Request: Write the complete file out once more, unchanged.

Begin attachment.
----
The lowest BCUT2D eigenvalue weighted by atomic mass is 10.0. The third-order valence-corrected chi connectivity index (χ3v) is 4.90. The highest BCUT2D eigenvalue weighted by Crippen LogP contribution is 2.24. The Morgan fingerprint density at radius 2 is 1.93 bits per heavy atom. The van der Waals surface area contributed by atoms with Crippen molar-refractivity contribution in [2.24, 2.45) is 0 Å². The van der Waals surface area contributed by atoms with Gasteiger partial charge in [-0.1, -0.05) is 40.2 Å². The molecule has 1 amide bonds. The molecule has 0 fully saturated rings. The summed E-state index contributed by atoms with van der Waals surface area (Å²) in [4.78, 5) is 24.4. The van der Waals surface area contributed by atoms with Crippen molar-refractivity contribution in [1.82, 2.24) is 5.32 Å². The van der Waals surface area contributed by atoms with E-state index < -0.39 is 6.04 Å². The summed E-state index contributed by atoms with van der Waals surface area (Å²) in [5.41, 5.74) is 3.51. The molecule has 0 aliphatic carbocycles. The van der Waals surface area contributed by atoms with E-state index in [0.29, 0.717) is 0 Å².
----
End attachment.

The lowest BCUT2D eigenvalue weighted by atomic mass is 10.0. The third-order valence-corrected chi connectivity index (χ3v) is 4.90. The highest BCUT2D eigenvalue weighted by Crippen LogP contribution is 2.24. The Morgan fingerprint density at radius 2 is 1.93 bits per heavy atom. The van der Waals surface area contributed by atoms with Crippen molar-refractivity contribution in [2.24, 2.45) is 0 Å². The van der Waals surface area contributed by atoms with Gasteiger partial charge in [-0.1, -0.05) is 40.2 Å². The molecule has 1 amide bonds. The molecule has 0 fully saturated rings. The summed E-state index contributed by atoms with van der Waals surface area (Å²) in [4.78, 5) is 24.4. The van der Waals surface area contributed by atoms with Crippen molar-refractivity contribution in [1.82, 2.24) is 5.32 Å². The van der Waals surface area contributed by atoms with E-state index < -0.39 is 6.04 Å². The summed E-state index contributed by atoms with van der Waals surface area (Å²) in [5.41, 5.74) is 3.51. The molecule has 0 aliphatic carbocycles. The van der Waals surface area contributed by atoms with E-state index in [0.29, 0.717) is 0 Å².